Essential Thrombocythaemia
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Chronic myeloproliferative disorder, persistent increase in platelet count. About half of cases are discovered incidentally on FBC and the other half become symptomatic – typically with thrombus formation.

  • Associated with thrombotic or haemorrhagic complications, average age 60 years
  • Good prognosis, risk of transformation to myelofibrosis and AML
  • Symptoms: may be asymptomatic, burning on the soles and palms, cold peripheries, headache, dizziness
  • Occlusion of arterioles: ischaemia, gangrene or acrocyanosis.
  • Haemorrhagic complications: ecchymosis, epistaxis, menorrhagia and GIT haemorrhage.
  • Splenomegaly unusual, may be painful splenic infarction
  • Platelet count usually >600×109/l
  • Diagnosis of exclusion (rule out infection, inflammation, iron deficiency, malignancy)
  • Investigations: normal ESR, plasma viscosity and fibribnogen levels
  • 50% have acquired JAK2 mutation.
  • Bone marrow examination: exclude CML, myelofibrosis and myelodysplasia, check iron stores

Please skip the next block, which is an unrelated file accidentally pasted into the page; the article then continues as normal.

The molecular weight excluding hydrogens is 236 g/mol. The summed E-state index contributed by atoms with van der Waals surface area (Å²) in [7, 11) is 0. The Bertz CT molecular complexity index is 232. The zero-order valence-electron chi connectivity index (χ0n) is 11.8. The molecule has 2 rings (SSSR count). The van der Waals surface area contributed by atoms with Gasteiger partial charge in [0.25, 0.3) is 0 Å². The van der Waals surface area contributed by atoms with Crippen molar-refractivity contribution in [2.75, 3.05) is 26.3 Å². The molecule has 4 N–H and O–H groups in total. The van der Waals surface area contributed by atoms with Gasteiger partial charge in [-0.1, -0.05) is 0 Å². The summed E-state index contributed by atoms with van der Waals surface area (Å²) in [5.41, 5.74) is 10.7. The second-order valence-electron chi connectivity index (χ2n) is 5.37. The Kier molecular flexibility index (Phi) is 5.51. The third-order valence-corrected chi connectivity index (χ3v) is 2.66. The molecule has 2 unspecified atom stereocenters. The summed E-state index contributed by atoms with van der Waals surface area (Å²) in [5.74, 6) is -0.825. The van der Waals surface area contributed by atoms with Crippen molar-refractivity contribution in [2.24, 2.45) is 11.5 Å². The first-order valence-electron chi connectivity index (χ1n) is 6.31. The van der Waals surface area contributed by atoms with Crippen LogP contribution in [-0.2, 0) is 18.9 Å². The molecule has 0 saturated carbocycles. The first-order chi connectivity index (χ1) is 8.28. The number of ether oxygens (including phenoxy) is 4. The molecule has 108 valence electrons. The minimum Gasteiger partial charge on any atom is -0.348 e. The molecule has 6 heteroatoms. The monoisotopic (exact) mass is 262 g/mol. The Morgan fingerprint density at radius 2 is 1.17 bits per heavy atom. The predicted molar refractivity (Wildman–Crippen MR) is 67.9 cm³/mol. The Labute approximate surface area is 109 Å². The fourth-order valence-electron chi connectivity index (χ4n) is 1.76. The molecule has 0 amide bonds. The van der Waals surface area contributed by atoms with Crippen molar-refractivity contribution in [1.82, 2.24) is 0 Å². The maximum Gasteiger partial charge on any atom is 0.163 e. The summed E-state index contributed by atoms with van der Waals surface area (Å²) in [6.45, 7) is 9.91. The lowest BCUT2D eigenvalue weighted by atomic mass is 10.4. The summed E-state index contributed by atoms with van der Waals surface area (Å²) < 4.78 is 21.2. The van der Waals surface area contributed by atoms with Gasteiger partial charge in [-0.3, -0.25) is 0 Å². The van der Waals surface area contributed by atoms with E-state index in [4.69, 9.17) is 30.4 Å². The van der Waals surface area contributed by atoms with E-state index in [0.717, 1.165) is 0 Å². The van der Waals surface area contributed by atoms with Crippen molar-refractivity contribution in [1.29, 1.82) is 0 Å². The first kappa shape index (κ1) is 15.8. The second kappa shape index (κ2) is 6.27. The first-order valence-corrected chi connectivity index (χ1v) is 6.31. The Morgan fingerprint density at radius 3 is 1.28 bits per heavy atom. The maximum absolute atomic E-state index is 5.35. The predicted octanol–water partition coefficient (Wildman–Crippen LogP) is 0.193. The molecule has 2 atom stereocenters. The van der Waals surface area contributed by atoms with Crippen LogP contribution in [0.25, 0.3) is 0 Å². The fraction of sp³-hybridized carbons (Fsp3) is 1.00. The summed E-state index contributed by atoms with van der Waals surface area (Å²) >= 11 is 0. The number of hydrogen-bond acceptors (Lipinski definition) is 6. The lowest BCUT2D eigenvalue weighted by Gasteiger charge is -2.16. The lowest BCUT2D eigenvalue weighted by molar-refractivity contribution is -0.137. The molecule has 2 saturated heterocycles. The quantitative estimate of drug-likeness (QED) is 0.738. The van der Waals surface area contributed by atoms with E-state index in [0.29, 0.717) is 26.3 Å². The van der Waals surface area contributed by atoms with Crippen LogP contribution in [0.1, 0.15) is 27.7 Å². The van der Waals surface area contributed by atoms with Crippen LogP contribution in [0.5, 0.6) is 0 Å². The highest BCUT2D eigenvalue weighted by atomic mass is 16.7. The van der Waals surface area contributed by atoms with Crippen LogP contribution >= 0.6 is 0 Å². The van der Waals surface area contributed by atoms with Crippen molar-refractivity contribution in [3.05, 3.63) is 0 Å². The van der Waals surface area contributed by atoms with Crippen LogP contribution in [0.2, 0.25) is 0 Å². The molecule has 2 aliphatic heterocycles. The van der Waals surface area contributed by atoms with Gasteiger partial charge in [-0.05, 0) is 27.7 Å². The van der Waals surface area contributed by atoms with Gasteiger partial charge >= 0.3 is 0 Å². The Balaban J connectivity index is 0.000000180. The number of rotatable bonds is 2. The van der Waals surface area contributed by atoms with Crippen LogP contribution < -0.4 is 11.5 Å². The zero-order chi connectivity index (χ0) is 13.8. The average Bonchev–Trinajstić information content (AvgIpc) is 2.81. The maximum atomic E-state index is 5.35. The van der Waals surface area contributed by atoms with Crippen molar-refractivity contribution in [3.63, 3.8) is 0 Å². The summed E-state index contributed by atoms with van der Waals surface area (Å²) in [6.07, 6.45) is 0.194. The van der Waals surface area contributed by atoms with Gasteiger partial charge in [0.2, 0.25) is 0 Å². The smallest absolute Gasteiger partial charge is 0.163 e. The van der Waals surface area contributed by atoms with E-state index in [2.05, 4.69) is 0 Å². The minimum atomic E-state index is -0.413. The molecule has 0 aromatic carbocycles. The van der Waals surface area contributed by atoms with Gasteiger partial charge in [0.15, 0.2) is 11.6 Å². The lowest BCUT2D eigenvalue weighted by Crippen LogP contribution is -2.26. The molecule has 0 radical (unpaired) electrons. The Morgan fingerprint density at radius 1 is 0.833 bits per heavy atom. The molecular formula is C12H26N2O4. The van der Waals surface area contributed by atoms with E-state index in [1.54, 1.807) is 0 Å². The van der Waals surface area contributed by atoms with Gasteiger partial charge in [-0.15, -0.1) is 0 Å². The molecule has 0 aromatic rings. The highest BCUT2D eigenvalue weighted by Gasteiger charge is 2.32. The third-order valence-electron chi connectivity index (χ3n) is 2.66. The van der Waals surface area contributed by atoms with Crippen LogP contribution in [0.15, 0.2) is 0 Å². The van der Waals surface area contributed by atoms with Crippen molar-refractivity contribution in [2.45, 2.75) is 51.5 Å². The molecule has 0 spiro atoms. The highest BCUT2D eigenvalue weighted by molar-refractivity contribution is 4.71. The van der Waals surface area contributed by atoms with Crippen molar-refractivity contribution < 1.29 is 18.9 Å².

• Treatment: hydroxycarbamide and aspirin is given in high risk cases (elderly, platelets >1500×109/l or previous thromboembolic events)
  • Low-dose asprin alone in lower risk patients, interferon given in pregnancy
Histopathology of a bone marrow aspirate of a patient with essential thrombocythaemia.
Histopathology of a bone marrow aspirate of a patient with essential thrombocythaemia. This file is taken from wikimedia commons and is licensed under the Creative Commons Attribution-Share Alike 3.0 Unported license.

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Dr Tom Leach

Dr Tom Leach MBChB DCH EMCert(ACEM) FRACGP currently works as a GP and an Emergency Department CMO in Australia. He is also a Clinical Associate Lecturer at the Australian National University. After graduating from his medical degree at the University of Manchester in 2011, Tom completed his Foundation Training at Bolton Royal Hospital, before moving to Australia in 2013. He started almostadoctor whilst a third year medical student in 2009. Read full bio

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